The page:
Sunday, January 29, 2012

Lessons learned from "Sons of Anarchy"

I've been watching (on Netflix) a television series called "Sons of Anarchy." It's a show about a motorcycle club in Northern California but the more I watch, the more I realize it's about so much more than that.

1. It's okay to be fearless (but bring backup). Over and over the characters in the show exhibit incredible bravery in some very dangerous situations. But you know, it's not just because they are these awesome biker dudes with muscles and guns. It's that they have the strength and loyalty of the entire club behind them. And they've cultivated allies along the way. One of the most interesting storylines is how they nurture a relationship with the town's chief of police.

It makes me wonder, "What would I do if I needed backup? Who are my allies?"

2. It's all about family. The members of the club are family, sometimes blood-related (there are fathers and sons in the club) and sometimes figuratively. They squabble with each other, they take care of each other, and when Gemma (the "old lady" of the club's president, the former wife of the club's founder who has died, and the mother of the heir-apparent) calls everyone to her house for dinner the show takes on a "Waltons" feel. Good night John-Boy.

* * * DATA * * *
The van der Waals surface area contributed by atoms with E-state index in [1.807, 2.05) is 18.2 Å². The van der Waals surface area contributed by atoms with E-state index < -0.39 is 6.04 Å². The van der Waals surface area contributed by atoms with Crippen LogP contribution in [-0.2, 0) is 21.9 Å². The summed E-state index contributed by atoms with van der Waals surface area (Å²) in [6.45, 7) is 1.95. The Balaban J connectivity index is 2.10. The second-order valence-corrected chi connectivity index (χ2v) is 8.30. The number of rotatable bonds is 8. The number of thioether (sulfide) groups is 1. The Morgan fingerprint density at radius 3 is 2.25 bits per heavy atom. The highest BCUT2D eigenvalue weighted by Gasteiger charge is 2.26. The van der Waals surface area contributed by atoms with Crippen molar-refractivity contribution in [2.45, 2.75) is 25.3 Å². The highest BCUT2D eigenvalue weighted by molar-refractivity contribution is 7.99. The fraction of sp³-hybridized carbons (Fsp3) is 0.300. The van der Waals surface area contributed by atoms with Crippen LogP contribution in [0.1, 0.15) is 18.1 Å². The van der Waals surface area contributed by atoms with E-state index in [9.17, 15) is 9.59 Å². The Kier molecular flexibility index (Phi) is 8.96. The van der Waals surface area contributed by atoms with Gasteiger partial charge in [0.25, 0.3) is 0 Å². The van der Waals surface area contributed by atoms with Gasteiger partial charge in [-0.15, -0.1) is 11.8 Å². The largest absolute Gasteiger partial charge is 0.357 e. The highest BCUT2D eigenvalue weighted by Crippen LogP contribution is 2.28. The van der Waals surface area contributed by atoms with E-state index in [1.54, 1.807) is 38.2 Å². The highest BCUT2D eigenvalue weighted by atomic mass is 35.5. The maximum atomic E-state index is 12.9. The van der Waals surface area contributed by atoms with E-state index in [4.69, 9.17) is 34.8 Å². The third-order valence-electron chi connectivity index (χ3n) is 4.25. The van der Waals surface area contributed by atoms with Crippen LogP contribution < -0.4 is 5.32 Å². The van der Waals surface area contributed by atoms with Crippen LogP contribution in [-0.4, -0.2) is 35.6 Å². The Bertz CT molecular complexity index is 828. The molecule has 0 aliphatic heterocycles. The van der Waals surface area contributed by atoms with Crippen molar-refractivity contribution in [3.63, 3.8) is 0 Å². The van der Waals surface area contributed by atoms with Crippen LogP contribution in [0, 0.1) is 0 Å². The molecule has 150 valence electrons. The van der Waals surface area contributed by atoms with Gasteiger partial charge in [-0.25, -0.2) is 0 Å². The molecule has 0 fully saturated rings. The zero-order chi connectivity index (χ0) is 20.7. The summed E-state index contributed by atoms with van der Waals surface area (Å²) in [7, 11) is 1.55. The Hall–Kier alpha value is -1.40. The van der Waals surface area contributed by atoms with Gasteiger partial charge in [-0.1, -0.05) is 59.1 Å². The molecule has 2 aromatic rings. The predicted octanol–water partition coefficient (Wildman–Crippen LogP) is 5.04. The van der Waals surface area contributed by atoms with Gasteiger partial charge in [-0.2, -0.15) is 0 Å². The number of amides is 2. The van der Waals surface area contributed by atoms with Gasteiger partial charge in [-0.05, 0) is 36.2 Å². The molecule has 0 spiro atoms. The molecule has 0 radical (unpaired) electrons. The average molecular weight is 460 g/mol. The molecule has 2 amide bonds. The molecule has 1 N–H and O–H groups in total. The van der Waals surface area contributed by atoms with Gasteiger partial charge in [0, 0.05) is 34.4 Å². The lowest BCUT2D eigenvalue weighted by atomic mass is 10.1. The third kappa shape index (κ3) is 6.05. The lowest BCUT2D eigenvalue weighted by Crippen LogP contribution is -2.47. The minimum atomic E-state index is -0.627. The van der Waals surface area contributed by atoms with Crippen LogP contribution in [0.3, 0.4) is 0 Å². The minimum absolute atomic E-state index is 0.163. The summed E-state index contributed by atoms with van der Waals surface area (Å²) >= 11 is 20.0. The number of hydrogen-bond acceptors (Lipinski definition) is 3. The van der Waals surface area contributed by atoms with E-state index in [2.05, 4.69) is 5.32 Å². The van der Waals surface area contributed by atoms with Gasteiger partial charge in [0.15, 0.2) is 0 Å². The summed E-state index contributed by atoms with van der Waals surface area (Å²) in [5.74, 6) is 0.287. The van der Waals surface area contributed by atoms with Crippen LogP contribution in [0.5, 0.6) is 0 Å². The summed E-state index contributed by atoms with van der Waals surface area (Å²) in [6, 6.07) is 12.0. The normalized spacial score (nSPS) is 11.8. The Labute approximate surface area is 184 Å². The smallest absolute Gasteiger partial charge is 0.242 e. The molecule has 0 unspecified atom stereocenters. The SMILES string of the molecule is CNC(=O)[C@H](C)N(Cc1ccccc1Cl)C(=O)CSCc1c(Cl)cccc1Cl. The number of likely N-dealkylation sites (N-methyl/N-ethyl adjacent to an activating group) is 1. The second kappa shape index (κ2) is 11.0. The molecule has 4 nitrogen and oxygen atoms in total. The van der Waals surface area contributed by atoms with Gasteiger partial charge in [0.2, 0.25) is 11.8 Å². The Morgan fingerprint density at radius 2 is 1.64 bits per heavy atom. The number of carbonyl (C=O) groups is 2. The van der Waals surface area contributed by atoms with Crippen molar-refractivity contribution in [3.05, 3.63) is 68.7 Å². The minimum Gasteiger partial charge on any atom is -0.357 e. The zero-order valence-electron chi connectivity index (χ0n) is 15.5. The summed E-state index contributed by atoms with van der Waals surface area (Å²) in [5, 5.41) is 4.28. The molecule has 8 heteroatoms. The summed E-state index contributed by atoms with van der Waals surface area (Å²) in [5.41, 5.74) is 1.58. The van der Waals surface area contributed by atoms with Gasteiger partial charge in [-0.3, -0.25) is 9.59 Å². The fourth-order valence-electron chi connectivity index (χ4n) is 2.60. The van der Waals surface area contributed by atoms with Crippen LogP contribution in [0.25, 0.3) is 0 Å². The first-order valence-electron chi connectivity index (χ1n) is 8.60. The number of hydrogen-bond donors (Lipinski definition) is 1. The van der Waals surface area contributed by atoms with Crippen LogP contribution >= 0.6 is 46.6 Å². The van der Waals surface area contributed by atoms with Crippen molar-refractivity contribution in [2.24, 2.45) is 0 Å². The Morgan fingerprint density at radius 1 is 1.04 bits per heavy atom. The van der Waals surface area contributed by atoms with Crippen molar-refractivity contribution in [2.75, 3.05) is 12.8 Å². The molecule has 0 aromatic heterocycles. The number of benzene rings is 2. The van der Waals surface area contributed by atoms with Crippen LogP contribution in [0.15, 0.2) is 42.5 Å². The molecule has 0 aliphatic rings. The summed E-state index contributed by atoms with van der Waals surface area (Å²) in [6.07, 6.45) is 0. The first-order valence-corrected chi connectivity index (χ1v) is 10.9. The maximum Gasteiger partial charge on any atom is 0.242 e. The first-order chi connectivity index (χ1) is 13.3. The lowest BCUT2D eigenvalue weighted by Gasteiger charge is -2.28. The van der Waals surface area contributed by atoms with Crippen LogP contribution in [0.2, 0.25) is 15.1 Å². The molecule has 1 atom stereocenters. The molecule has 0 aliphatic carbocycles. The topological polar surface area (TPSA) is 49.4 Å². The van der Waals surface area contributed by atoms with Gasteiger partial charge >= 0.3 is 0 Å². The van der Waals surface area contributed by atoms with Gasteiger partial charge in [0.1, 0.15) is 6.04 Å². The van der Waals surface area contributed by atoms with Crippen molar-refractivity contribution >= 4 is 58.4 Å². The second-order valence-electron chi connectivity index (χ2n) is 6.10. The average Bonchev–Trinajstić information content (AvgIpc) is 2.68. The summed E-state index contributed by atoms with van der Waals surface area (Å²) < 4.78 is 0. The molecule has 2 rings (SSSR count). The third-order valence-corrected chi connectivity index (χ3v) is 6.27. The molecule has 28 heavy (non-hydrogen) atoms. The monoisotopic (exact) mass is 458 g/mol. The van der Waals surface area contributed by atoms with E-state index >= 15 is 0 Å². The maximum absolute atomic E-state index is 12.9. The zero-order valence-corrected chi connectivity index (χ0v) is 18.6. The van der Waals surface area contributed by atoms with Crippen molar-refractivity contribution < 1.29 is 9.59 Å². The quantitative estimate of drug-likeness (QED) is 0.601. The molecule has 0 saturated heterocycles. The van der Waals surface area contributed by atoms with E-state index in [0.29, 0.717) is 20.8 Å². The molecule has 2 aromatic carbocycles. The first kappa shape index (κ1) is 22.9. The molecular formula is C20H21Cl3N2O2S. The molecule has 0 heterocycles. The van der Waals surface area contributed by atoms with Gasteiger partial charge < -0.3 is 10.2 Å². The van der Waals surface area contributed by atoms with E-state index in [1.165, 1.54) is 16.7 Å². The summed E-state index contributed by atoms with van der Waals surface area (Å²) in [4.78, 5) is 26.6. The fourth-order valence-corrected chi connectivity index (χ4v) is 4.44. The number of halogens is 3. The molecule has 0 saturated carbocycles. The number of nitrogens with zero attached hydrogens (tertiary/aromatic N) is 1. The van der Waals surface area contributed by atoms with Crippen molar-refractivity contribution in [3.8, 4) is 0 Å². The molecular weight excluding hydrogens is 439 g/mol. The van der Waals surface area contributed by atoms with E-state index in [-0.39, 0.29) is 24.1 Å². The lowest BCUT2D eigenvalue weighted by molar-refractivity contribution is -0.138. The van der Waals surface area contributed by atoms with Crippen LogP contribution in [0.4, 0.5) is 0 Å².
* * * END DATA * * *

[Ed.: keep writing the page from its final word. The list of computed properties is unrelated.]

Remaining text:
Both our chosen families and our biological families are necessary in today's society. We need to know we have unconditional love, even if sometimes it looks like we don't get along.

3. Evil does exist in the world. Some of the characters in the series are bad people. Very bad. You don't want to know that standing next to you at the grocery yesterday was a racist, greedy, manipulative, dishonest son of a bitch. Don't even think about how he/she was a public official, business leader or member of law enforcement. It will drive you crazy.

I've been known to trust the wrong people sometimes. I am too nice and therefore get pushed around. I've been hurt and it's taking me a long time to get over it.

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